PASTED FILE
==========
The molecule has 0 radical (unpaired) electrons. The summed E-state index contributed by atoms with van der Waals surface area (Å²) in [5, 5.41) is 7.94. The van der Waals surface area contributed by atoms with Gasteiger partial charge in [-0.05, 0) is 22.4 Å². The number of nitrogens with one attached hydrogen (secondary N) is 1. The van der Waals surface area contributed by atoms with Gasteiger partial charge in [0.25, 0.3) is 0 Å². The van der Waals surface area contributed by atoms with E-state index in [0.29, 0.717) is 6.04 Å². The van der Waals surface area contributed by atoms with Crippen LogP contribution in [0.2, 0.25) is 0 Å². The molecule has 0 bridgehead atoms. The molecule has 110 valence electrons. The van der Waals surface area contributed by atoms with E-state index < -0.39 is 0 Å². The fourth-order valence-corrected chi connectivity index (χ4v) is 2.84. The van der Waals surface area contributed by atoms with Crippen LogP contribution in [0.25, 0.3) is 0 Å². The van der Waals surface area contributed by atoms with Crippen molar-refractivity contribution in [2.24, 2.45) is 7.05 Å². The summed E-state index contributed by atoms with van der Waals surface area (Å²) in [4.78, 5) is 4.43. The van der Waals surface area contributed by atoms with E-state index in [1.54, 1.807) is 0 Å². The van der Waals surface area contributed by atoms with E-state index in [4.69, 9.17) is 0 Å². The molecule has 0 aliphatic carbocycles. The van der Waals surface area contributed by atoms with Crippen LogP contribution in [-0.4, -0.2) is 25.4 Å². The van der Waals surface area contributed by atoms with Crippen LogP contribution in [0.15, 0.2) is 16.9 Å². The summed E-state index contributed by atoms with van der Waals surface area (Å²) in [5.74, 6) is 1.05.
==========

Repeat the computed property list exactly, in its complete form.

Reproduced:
The molecule has 0 radical (unpaired) electrons. The summed E-state index contributed by atoms with van der Waals surface area (Å²) in [5, 5.41) is 7.94. The van der Waals surface area contributed by atoms with Gasteiger partial charge in [-0.05, 0) is 22.4 Å². The number of nitrogens with one attached hydrogen (secondary N) is 1. The van der Waals surface area contributed by atoms with Gasteiger partial charge in [0.25, 0.3) is 0 Å². The van der Waals surface area contributed by atoms with E-state index in [0.29, 0.717) is 6.04 Å². The van der Waals surface area contributed by atoms with Crippen LogP contribution in [0.2, 0.25) is 0 Å². The molecule has 0 bridgehead atoms. The molecule has 110 valence electrons. The van der Waals surface area contributed by atoms with E-state index < -0.39 is 0 Å². The fourth-order valence-corrected chi connectivity index (χ4v) is 2.84. The van der Waals surface area contributed by atoms with Crippen LogP contribution in [0.25, 0.3) is 0 Å². The van der Waals surface area contributed by atoms with Crippen molar-refractivity contribution in [2.24, 2.45) is 7.05 Å². The summed E-state index contributed by atoms with van der Waals surface area (Å²) in [4.78, 5) is 4.43. The van der Waals surface area contributed by atoms with E-state index in [1.54, 1.807) is 0 Å². The van der Waals surface area contributed by atoms with E-state index in [4.69, 9.17) is 0 Å². The molecule has 0 aliphatic carbocycles. The van der Waals surface area contributed by atoms with Crippen LogP contribution in [-0.4, -0.2) is 25.4 Å². The van der Waals surface area contributed by atoms with Crippen LogP contribution in [0.15, 0.2) is 16.9 Å². The summed E-state index contributed by atoms with van der Waals surface area (Å²) in [5.74, 6) is 1.05.